It was late in the evening when Salim returned. “With your permission, Baron, the men would like to retire for the night,” he said, tired and drained from the long day’s heat.
     “By all means,” responded the baron, “but we will start again at first light. Tell them to serve the meal as soon as it is ready. An excellent day’s work, Salim, my friend. An excellent day’s work!”
     It was a blessed relief when the sun sank below the horizon and the sky grew black. Fed and rested in the cool of night, the men were up early, as directed by the baron, and the digging began again in earnest. Five days of hard labour followed. It was early evening on the sixth day when the rubble had been fully cleared. Making his way down the stone stairway, the baron entered the passage—a passage that had been hacked millennia ago, through solid limestone. Pausing in the darkness, he called out, “Salim, bring me a torch.”Bursting into flame, the torch filled the passage with dancing yellow light. Ahead of him, the baron could see the entrance to the tomb. “Bring the torch closer,” he commanded as he reached the end of the passage. “There are definitely no hieroglyphs, but the entrance to the tomb will be behind these blocking stones,” he muttered.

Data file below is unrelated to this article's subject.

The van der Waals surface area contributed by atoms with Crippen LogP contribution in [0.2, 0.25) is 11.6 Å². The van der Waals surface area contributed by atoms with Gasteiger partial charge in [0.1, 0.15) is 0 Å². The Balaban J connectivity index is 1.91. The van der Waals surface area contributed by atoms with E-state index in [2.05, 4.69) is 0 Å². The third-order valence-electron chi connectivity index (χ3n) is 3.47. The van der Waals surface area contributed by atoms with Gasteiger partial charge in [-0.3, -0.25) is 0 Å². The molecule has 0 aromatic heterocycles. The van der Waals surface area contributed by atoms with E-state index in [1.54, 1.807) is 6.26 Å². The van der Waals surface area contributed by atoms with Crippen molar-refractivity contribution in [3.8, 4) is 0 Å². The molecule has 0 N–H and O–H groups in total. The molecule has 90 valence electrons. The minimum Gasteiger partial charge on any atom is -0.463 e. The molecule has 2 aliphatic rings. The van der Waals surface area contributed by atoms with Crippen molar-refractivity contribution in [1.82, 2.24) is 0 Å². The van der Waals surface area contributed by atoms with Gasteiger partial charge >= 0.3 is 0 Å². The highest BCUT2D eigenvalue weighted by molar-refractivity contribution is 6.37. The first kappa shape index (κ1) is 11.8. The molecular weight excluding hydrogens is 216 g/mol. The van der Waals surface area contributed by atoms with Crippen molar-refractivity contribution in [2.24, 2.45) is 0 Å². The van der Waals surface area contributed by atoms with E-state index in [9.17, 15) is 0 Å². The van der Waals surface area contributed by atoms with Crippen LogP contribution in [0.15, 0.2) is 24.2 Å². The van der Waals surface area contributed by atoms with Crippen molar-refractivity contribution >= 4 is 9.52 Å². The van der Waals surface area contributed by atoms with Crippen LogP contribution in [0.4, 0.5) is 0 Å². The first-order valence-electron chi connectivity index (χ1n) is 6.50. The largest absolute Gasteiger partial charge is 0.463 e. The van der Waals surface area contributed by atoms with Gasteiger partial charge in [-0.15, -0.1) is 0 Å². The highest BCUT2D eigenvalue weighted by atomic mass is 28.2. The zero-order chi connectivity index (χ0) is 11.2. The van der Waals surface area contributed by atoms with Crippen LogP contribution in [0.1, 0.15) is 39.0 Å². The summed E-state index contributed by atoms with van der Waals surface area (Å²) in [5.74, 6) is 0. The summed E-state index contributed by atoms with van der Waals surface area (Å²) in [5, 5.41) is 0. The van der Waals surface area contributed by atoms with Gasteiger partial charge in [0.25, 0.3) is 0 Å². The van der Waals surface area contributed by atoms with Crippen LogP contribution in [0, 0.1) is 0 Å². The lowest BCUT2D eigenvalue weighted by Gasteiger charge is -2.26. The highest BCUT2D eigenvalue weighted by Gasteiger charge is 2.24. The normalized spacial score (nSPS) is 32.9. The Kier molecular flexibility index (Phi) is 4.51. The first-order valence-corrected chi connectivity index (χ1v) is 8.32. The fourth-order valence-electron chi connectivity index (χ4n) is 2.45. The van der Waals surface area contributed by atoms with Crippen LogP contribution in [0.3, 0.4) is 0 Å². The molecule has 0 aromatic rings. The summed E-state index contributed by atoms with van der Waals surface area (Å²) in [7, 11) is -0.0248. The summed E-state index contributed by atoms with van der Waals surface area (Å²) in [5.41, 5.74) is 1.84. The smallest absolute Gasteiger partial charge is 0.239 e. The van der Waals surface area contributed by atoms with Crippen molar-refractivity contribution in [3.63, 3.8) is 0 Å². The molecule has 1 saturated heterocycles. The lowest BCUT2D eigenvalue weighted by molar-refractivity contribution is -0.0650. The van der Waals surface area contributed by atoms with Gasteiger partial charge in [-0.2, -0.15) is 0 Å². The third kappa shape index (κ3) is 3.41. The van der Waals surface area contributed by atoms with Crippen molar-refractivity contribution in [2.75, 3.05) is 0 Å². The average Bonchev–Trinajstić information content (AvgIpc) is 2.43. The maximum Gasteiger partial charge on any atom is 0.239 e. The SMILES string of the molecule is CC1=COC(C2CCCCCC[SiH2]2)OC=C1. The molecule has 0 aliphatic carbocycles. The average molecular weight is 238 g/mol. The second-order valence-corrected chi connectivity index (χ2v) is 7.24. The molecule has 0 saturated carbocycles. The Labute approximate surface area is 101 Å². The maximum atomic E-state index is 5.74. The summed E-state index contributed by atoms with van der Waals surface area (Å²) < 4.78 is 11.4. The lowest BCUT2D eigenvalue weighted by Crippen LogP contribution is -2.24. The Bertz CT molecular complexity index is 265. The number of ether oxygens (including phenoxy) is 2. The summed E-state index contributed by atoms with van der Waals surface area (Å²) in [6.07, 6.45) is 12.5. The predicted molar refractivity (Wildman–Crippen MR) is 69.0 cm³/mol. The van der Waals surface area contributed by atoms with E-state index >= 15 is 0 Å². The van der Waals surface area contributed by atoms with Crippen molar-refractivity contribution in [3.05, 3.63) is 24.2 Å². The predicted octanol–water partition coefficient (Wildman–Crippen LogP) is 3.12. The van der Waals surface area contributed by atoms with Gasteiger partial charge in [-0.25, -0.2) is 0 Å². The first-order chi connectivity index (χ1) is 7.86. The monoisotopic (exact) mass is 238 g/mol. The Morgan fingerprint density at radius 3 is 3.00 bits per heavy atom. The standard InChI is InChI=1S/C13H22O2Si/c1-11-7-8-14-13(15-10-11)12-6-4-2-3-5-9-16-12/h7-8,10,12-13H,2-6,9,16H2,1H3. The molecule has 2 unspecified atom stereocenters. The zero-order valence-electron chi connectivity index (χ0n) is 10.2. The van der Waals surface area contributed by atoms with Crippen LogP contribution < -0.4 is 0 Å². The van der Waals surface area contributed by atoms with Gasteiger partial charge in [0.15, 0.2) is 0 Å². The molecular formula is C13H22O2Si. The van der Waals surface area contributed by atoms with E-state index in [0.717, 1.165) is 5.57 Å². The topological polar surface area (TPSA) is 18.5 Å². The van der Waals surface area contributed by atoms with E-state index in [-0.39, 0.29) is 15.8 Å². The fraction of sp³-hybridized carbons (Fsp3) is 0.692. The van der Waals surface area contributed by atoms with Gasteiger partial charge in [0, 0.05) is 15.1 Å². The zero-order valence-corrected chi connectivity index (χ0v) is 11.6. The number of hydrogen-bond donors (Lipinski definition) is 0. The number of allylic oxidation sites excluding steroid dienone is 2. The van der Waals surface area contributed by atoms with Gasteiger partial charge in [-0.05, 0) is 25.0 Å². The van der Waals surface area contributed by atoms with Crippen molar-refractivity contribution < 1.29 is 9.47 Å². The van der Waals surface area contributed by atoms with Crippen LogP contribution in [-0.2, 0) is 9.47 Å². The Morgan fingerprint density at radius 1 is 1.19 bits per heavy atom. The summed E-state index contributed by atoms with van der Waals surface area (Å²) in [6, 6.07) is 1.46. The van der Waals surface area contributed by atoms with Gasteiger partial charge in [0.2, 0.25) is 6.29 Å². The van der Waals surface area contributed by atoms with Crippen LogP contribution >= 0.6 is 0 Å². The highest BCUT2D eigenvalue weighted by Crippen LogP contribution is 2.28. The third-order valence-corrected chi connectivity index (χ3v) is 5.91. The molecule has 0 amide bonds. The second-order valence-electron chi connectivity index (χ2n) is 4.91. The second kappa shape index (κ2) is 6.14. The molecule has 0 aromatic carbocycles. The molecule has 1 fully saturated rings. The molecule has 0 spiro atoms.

Looking reassuringly at his assistant, the baron said with steady confidence, “Take heart, Salim. The eye cannot harm us. It is just a symbol from a long dead religion. Break down the wall!”
     Salim looked at the Englishman, his eyes widening with fear. “Let us turn back now, Baron Northgate, before it is too late. I am not a coward, but something is not right in this place. We should leave now!” he pleaded.
     At heart, the baron was an atheist and he despised the superstitions and simpering fears of the lower orders. He regarded the Egyptian closely. Salim was tall and skinny, with thinning black hair, a smooth narrow face, and a short broad nose. Small black eyes peered from behind a pair of round-rimmed spectacles.